NBA stars turn out for Seeds to ‘Play for Peace’
Ten NBA stars arrived at the Seeds of Peace Camp on Monday, July 28, to participate in the Seventh Annual ‘Play for Peace’ basketball clinic.
They were welcomed by 160 Egyptian, Jordanian, Israeli, Palestinian and American youth participating in the camp’s second session, focused on the Arab-Israeli conflict.
NBA stars include top draft picks Derrick Rose (Chicago Bulls), Brook Lopez (NJ Nets), Robin Lopez (Phoenix Suns), Russell Westbrook (Oklahoma City), DJ Augustin (Charlotte Bobcats), Anthony Randolph (Golden State Warriors), with NBA ‘Play for Peace’ veterans Brian Scalabrine (Boston Celtics), Jordan Farmar (LA Lakers), and former WNBA star Sue Wicks (NY Liberty). Bulls great BJ Armstrong helped to lead the clinic.
During the event, players worked with campers on basketball fundamentals and teamwork drills that help them understand the value of cooperation. In return, the players got an up-close and personal view of the nature of conflict, challenges to peace in the Middle East, and the possibility for lasting coexistence.
‘Play for Peace’ is organized by Arn Tellem, President of Wasserman Media Group Management, who is also the agent for the players and a Seeds of Peace board member. Tellem said: “At a critical moment in the Middle East and with renewed interest in diplomacy, it’s important that the players do their part to advance understanding and coexistence. Every year, this visit becomes an experience as much for the players as it is for the camp participants.”
Leslie Lewin, Camp Director at Seeds of Peace, said: “Sports, and in particular, basketball, is a very important part of the camp experience. The visit of the NBA players help teach the importance of cooperation and trust, and help draw attention to the courageous efforts of these teens.”
South Asian Delegation in Washington D.C.
After the end of their camp session in July, the delegation of Indian and Pakistani Seeds traveled to Washington D.C to discuss the issues facing both countries and the possibility of peace. Their trip included a reception at the Department of State where they were welcomed by Deputy Secretary of State John Negroponte and Assistant Secretary Richard Boucher.
Deputy Secretary Negroponte said: “The young people we celebrate today will bring skills, perspectives, and experiences gained over the past three weeks back to their homes in India and Pakistan—two countries that are important friends and partners of the United States, and two countries we want to see succeed. You are a group of extraordinary young people with the courage and the imagination to look beyond decades of conflict and envision a peaceful, hopeful future.”
Two Seeds also spoke at the event. Maria, a Pakistani, said: “Before coming to camp, I wrote something and I would really like to share it with you all. It goes like, ‘We have one world to live in, one world to share, one world to care for, and our one world is here.’ So Seeds of Peace basically highlights all of that. It brings us together to work for a better, peaceful tomorrow.”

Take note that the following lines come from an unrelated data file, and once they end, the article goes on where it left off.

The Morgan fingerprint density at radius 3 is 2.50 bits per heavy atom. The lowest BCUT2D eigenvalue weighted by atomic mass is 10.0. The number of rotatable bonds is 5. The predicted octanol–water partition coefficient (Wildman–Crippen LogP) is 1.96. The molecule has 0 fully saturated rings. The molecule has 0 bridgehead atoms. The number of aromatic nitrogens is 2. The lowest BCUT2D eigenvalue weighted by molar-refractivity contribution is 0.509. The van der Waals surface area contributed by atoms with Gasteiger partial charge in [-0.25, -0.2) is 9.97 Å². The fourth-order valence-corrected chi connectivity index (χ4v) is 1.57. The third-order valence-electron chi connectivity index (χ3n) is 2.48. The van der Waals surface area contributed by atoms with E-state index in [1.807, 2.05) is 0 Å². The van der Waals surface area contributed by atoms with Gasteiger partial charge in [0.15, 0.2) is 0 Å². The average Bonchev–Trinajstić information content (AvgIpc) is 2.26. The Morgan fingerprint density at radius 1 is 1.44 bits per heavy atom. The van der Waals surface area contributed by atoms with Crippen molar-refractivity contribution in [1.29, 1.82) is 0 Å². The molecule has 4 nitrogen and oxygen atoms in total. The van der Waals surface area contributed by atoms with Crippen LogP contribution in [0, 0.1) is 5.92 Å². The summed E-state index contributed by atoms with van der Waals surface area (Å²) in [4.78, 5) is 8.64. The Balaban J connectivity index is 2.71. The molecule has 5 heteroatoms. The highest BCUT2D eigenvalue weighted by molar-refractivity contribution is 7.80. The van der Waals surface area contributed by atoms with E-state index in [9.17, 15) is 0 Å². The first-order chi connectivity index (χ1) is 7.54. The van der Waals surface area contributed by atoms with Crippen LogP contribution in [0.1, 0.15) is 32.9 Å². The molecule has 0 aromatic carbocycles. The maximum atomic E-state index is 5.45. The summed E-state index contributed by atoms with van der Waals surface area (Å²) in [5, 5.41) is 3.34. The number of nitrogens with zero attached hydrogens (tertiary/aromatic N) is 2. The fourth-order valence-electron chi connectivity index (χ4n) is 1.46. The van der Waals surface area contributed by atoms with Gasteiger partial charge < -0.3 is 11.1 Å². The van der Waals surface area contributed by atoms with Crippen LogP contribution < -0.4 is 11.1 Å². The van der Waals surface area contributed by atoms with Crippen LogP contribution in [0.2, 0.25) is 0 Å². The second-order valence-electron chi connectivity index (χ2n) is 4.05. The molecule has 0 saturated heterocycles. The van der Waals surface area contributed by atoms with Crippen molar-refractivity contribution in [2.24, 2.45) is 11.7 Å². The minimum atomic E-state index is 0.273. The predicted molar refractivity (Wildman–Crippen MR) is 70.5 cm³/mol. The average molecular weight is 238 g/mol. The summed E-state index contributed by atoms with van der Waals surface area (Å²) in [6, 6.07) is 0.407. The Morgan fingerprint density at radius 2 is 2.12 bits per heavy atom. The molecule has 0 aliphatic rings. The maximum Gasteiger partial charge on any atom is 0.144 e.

Parikshit, an Indian Seed, said: “Before coming to camp, I had a different mindset about the conflict between India and Pakistan. I had read stories and books, I had heard from the media, from my parents and relatives their versions of the conflict, whose fault it is, who is right and who is wrong. Well, I can say that after spending three weeks with so many people, so many friends over there, the one thing I’ve learned is that what I think is not true, not necessarily true. You know, I must always broaden my mind, accept what the others are saying, though I may not like it.”
The Indian and Pakistani Ambassadors were in attendance in addition to many members of the domestic and international news media.
Seeds also participated in meetings on Capitol Hill with various members of Congress, many of whom serve on the Indian, Pakistani and Afghan caucuses. The Indian and Pakistani embassies also generously hosted the Seeds for briefings and tea.
Seeds Café focuses on media and conflict
Seeds Café this month hosted television and newspaper journalists for a revealing discussion about the role of the media in the Israeli-Palestinian conflict. The guest speakers for this Seeds Café were CNN Producer Nidal Rafe and Yoav Stern, Ha’aretz newspaper’s Arab Affairs Correspondent. The audience had an opportunity to hear what happens behind the scenes of the media covering the conflict on a day-to-day basis. They addressed the difficulty of having positive stories run in the press and the importance of having local journalists covering events in the region.
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